We Go Behind the Scenes of the Hope Union Clips R&D.

We take a look behind the scenes to see how Hope brought their Union clipless pedal range from concept to reality.

Hope aren’t ones to rush into things, and most of their products start with a requirement from their pool of riding employees. The Union clipless pedal range was no different.

What was the impetus for designing a clipless pedal?

Basically more of the factory were riding clipless so we wanted to make our own, as it seemed a shame that we weren’t on our own pedals.

Once you’ve made that decision, what happens next?

Make a brew. Most projects start with a chat, see what input people here have, things they like/don’t like etc. We’ll gather everything together and come up with a bit of a spec/wish list and go from there.

How many people are involved in that process and what do they do?

Enough to get a good range of different viewpoints, not too many so you end up trying to please everyone and getting into an endless spiral of development. The people involved are just people who ride bikes, they might operate a machine, answer the phone, be a professional athlete or be the boss.

What did you know you wanted to do with this pedal?

The basic idea was to stick a clip mechanism into an F20 flat pedal, in the end that drove us down the path of creating our own mechanism as we wanted it to work with a large platform.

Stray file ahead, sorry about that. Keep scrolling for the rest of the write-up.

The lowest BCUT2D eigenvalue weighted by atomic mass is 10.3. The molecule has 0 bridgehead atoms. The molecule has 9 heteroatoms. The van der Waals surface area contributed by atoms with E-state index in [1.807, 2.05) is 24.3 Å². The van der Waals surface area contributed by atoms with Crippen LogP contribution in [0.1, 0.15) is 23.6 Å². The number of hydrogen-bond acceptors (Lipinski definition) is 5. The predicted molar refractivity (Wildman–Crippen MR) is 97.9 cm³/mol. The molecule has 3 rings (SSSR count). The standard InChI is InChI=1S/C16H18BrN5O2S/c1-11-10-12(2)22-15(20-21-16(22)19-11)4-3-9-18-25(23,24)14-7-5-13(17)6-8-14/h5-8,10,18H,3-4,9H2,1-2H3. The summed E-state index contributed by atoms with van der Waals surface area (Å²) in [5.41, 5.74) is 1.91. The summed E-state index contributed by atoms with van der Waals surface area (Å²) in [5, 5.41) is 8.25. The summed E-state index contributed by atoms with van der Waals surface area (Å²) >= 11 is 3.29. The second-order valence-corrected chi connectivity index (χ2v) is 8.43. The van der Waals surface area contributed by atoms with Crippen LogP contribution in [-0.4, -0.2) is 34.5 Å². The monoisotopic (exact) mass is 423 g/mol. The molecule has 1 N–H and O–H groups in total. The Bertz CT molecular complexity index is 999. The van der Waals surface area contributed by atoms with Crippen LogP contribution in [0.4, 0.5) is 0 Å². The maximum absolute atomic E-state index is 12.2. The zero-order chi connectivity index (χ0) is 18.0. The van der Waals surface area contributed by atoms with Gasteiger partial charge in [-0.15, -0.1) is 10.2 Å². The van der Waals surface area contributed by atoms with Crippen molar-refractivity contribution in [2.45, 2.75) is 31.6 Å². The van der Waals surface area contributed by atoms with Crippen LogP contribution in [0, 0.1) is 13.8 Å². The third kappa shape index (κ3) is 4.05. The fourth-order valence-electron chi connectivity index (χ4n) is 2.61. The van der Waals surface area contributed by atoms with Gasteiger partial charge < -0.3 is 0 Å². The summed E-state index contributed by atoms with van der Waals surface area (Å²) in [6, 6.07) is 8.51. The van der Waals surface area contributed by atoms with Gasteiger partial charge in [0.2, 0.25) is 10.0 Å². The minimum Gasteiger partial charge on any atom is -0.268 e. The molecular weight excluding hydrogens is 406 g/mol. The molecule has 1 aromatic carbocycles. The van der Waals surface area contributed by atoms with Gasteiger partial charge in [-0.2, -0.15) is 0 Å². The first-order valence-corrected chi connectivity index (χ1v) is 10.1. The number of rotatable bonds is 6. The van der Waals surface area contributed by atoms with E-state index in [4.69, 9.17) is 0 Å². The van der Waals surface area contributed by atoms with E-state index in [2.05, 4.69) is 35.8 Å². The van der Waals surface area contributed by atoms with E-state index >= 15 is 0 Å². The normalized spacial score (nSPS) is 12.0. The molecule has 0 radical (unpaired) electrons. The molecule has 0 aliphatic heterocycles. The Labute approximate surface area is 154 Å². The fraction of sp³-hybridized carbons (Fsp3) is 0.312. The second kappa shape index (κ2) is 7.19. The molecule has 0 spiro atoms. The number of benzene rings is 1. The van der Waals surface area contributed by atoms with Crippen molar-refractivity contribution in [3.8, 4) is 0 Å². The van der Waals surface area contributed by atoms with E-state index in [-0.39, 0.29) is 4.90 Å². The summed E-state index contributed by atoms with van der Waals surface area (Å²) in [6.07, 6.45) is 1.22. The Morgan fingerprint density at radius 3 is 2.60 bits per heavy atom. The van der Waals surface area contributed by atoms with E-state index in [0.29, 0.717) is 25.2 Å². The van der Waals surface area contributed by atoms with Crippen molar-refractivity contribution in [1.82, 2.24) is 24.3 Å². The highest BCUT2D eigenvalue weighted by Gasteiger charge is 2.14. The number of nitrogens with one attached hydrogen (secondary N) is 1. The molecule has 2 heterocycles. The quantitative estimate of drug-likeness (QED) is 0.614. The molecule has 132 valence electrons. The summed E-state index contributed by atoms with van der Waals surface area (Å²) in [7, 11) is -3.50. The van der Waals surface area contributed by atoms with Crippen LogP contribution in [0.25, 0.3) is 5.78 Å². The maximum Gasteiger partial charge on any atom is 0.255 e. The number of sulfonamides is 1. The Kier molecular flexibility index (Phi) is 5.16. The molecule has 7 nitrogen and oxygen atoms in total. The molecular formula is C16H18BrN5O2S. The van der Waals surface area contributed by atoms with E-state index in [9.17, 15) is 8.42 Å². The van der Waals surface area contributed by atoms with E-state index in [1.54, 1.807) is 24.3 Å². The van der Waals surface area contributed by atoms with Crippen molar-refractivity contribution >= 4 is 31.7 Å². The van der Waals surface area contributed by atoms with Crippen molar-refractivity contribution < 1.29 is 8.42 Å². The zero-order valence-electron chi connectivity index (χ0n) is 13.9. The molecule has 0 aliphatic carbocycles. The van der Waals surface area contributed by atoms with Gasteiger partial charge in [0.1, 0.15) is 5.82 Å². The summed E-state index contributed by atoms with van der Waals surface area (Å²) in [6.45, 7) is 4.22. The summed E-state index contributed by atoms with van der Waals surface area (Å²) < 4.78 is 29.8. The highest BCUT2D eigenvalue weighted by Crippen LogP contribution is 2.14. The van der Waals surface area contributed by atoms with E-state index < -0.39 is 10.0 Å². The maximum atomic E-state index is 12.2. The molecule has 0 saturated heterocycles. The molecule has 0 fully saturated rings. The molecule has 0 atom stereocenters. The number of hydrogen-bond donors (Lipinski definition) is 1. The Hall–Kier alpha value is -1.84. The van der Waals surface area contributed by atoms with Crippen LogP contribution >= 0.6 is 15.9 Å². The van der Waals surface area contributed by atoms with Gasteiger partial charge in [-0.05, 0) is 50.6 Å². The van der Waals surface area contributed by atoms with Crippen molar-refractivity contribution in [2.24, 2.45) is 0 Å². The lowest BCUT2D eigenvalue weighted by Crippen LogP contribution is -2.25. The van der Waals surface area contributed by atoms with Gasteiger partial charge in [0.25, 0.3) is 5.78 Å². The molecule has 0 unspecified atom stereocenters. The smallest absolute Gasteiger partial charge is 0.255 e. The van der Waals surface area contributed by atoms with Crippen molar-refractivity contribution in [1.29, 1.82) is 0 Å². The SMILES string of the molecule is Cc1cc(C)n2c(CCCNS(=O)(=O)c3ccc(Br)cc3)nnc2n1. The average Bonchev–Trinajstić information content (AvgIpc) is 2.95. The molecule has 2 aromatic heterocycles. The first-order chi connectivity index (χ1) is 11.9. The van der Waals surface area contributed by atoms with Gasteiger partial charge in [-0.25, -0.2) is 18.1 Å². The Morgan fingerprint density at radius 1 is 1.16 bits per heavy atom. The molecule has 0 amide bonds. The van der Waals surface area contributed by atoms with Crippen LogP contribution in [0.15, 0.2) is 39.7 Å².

Did you ever consider not going fully bespoke with the engagement mechanism?

Yes, I have to admit it wasn’t the preferred option in the beginning but once we had made a few prototypes it gave us the confidence that this was the way to go.

How did you narrow down the float options?

We made lots of prototypes and tested them but ultimately found out it’s no coincidence that existing pedals are all quite similar in float and release angle numbers, if it ain’t broke.

How did the pandemic affect the rolling out of the new pedals?

We are probably a year delayed from when we thought the pedals would be on sale but it gave us more time for long term testing.

eOne Sixty Carbon

Does a Ti axle give anything more than a weight saving?

30% faster, 30% flashier.

Does it take long to get a working prototype in-hand?

We are pretty fortunate as designers that we can make all our prototypes in the same building as our office, this means we can get prototypes in a few weeks usually.

How many prototypes did you make before settling on what would be the production model?

Loads. I think if you can remember how many times you changed something then it probably isn’t developed enough. This is particularly true in this case and most of the features are difficult to test virtually and you really have to make it and see how it feels.

Beyond prototypes, what form did your testing take?

The main thing with this project was to get a lot of different riders to try the pedals once we had a final prototype, pedals are a pretty divisive product and we aren’t going to please everybody.

How important are athletes to testing new product?

They are important but it’s important for us to get a rounded set of feedback from riders of all abilities, you can’t get too focused on what any particular rider wants and sometimes a professional athlete is looking for different things than a customer.

Did you have a Eureka moment when you new you’d got it right?

R&D is generally more evolutionary than revolutionary.

You can check out the Hope Union clipless pedals on their website here.

Read Pete’s first look review of the Hope Union TC pedals here.

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